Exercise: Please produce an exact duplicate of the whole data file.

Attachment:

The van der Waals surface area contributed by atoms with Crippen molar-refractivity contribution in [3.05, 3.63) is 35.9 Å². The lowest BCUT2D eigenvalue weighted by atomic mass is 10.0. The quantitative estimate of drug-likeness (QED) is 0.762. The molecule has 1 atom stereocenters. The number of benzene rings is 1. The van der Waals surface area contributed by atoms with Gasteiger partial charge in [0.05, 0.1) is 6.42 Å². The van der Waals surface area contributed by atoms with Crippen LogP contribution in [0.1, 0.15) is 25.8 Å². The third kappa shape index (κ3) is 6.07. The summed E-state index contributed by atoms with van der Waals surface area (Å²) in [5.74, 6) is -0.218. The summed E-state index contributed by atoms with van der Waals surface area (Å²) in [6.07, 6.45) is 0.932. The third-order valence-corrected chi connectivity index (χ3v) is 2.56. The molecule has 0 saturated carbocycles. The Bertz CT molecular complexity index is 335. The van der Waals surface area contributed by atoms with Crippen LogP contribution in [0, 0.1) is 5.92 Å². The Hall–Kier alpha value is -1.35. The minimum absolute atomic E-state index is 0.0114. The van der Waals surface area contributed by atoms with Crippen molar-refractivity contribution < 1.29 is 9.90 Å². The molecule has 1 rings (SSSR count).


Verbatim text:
The van der Waals surface area contributed by atoms with Crippen molar-refractivity contribution in [3.05, 3.63) is 35.9 Å². The lowest BCUT2D eigenvalue weighted by atomic mass is 10.0. The quantitative estimate of drug-likeness (QED) is 0.762. The molecule has 1 atom stereocenters. The number of benzene rings is 1. The van der Waals surface area contributed by atoms with Gasteiger partial charge in [0.05, 0.1) is 6.42 Å². The van der Waals surface area contributed by atoms with Crippen LogP contribution in [0.1, 0.15) is 25.8 Å². The third kappa shape index (κ3) is 6.07. The summed E-state index contributed by atoms with van der Waals surface area (Å²) in [5.74, 6) is -0.218. The summed E-state index contributed by atoms with van der Waals surface area (Å²) in [6.07, 6.45) is 0.932. The third-order valence-corrected chi connectivity index (χ3v) is 2.56. The molecule has 0 saturated carbocycles. The Bertz CT molecular complexity index is 335. The van der Waals surface area contributed by atoms with Crippen LogP contribution in [0, 0.1) is 5.92 Å². The Hall–Kier alpha value is -1.35. The minimum absolute atomic E-state index is 0.0114. The van der Waals surface area contributed by atoms with Crippen molar-refractivity contribution < 1.29 is 9.90 Å². The molecule has 1 rings (SSSR count).